Our book, The 10,000 Year Explosion, is mostly about the long-term dance between culture and genetics. Usually these two forces are considered as opponents (one wearing a white hat and the other black) but that's a false picture. They're more co-conspirators.
Culture can shape genetics. After the development of agriculture, humans were eating new foods - food that they weren't well adapted to. Some people, however, had versions of genes that worked better in that new situation - dealt better with those new foods - and carriers of those genes had more surviving children. Eventually, over many generations, those gene variants became common in some groups.
The best-understood example is lactose tolerance. Lactose is a sugar, found only in milk, that accounts for about a third of milk's food value. Babies make lactase, the enzyme that digests lactose. In the olden days, before the domestication of cattle, children stopped making that enzyme around age five - so adults could not digest lactose. This is still the case for most humans. But in some groups, mutations that caused continued lactase production were favored and eventually became common. They've become mampires, creatures that live off the milk of another species. One such mutation became common in Europe and North India, another among the tall cattle-herding peoples of east Africa. Yet another became common in desert Arabs - this likely resulted from the domestication of the camel.
Given time, culture changed human biology. Of course that kind of cultural innovation couldn't have happened without other underlying biological changes. Cows were certainly around half a million years ago, but humans were not yet smart enough to domesticate them - or tame dogs, or invent the bow and arrow. Genetic changes made complex learned behavior possible for humans: those learned behaviors led to further genetic changes.
Widespread lactose tolerance led to other cultural changes: cattle became very important in some of those populations. Consider cattle as bride-price among the Masai, sacred cattle in India, or the Táin Bó Cúailnge (otherwise known as the Cooley Cattle Raid). Not to mention Gunsmoke and Bonanza.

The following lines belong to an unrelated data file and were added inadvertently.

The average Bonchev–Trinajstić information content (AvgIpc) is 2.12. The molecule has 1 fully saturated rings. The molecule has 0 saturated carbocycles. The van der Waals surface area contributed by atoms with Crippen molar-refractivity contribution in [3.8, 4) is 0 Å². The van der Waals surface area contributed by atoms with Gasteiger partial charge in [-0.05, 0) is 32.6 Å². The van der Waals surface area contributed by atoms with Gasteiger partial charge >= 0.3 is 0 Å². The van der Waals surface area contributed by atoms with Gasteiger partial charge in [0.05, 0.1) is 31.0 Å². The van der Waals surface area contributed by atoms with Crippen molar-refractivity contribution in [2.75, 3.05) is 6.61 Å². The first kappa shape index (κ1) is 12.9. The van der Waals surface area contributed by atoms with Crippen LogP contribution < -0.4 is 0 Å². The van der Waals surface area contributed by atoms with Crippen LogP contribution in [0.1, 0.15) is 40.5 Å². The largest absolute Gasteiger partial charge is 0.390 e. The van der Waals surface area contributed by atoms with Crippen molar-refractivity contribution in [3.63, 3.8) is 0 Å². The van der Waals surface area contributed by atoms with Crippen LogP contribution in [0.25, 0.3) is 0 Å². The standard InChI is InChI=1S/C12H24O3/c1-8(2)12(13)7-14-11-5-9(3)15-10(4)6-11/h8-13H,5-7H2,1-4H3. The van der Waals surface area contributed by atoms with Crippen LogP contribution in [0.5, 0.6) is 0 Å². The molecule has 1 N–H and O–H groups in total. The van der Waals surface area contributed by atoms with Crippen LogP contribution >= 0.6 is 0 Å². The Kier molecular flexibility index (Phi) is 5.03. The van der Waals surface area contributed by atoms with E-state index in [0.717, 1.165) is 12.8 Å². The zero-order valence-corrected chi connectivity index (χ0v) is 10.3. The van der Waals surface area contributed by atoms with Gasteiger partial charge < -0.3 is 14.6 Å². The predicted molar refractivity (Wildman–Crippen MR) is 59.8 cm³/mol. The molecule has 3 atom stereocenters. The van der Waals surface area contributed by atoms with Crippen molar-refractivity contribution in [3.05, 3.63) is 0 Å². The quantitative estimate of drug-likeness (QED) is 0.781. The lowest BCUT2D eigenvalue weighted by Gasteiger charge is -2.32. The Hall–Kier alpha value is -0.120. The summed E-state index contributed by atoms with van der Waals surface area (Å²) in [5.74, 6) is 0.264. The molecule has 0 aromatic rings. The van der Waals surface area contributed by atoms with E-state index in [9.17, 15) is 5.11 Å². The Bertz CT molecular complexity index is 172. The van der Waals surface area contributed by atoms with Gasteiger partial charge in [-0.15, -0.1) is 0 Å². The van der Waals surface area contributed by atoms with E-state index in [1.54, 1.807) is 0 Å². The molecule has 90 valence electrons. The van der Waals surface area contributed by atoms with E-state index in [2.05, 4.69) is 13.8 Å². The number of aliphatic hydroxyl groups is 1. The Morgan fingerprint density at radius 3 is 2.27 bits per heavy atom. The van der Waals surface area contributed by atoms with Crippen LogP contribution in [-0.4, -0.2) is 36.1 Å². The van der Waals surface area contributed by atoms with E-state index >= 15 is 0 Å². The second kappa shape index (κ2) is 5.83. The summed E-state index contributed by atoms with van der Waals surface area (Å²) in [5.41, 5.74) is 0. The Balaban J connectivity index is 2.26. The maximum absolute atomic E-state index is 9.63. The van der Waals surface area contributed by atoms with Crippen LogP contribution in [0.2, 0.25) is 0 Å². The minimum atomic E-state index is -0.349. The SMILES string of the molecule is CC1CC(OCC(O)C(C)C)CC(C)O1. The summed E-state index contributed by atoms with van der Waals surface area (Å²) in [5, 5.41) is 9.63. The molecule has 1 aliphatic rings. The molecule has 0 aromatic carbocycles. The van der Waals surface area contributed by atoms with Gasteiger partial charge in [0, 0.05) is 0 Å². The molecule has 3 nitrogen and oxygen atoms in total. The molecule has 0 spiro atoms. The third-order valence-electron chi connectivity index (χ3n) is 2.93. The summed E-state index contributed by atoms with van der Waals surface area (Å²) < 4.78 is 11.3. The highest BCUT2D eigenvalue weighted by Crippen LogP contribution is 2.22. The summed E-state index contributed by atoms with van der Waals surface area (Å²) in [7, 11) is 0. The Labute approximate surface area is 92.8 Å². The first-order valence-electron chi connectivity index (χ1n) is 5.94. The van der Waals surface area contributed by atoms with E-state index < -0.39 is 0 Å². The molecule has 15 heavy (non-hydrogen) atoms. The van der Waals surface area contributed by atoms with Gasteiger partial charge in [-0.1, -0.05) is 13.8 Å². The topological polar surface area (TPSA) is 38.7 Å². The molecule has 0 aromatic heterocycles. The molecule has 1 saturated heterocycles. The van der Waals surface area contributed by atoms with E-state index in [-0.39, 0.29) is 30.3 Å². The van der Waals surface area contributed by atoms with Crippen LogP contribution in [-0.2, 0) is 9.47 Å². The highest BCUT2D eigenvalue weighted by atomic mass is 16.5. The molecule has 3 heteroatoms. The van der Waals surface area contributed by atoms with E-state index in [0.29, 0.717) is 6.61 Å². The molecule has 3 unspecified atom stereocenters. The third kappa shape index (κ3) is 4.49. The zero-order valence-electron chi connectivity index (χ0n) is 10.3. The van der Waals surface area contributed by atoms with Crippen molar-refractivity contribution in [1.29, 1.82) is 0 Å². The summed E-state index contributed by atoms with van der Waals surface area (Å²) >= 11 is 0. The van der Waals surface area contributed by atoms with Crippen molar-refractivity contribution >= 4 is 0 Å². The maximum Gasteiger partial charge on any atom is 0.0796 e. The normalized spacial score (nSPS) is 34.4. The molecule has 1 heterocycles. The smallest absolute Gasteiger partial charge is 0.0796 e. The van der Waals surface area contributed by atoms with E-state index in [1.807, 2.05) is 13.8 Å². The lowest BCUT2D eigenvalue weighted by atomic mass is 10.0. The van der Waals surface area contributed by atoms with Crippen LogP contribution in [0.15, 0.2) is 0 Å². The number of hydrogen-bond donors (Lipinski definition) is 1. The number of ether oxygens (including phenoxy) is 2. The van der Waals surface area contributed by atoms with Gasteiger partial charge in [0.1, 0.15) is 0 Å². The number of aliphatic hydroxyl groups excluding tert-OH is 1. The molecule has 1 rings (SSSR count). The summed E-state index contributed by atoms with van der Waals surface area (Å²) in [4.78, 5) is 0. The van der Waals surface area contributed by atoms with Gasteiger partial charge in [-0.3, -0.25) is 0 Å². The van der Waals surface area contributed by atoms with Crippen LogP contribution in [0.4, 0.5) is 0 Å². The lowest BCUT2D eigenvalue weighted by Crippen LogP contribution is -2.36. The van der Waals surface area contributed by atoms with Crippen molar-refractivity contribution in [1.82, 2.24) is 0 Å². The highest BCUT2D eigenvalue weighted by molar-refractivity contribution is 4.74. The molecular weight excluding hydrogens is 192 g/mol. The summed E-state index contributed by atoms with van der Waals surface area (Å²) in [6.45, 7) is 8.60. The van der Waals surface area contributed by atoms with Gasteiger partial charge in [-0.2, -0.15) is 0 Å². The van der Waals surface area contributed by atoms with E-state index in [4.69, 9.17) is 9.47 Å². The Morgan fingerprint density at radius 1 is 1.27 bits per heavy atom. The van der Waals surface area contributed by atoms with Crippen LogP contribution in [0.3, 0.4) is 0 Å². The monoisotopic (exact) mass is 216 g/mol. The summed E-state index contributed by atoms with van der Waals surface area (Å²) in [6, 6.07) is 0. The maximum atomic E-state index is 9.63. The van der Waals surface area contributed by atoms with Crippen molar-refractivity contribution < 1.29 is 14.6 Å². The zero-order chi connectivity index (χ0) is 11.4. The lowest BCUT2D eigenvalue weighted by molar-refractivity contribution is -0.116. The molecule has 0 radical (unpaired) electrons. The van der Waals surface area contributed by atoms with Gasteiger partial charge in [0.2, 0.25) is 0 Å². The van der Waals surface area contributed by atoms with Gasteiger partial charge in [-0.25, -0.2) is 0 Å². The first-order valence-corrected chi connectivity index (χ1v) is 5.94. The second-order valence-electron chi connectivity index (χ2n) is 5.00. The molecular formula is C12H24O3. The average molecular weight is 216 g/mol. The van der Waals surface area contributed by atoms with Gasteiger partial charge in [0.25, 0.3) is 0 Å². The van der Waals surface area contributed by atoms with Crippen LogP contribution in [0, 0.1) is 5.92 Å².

In another example, note that old-style humans had much thicker skulls than we do today. Field researchers have actually mistaken fragments of a homo erectus skull for part of a turtle shell. The educated guess is that those skulls were thick for a reason - they were probably hitting each over the head with clubs. In that situation, people with thick skulls left more descendants.
Over the last few tens of thousands of years, especially in the last ten thousand, skulls have become far lighter. The underlying reason must be that people with thinner skulls outbred those with thicker. The past is another country, but we can have reasonable guesses about the changes that led to this. First, there is reason to believe that violence became less common with the growth of government power over the last few thousand years, just as farmers discourage fighting among their livestock (by dehorning, castration, and breeding for tameness). Second, projectile weapons such as bows and arrows meant that thick skulls were an obsolete defense: a bone helmet didn't protect again an arrow in the belly. Third, artificial head protection like helmets probably made thick skulls redundant. These cultural changes influenced the direction of human evolution, but they certainly didn't stop it. In fact, humans skulls have changed more rapidly over the past few thousand years than ever before.
If we were being all academic, we would say that this book is mostly about gene-culture co-evolution. You could also say it's an excuse to take a look from a different perspective at half of the colorful incidents in human history. We had fun writing it and we hope you'll enjoy reading it.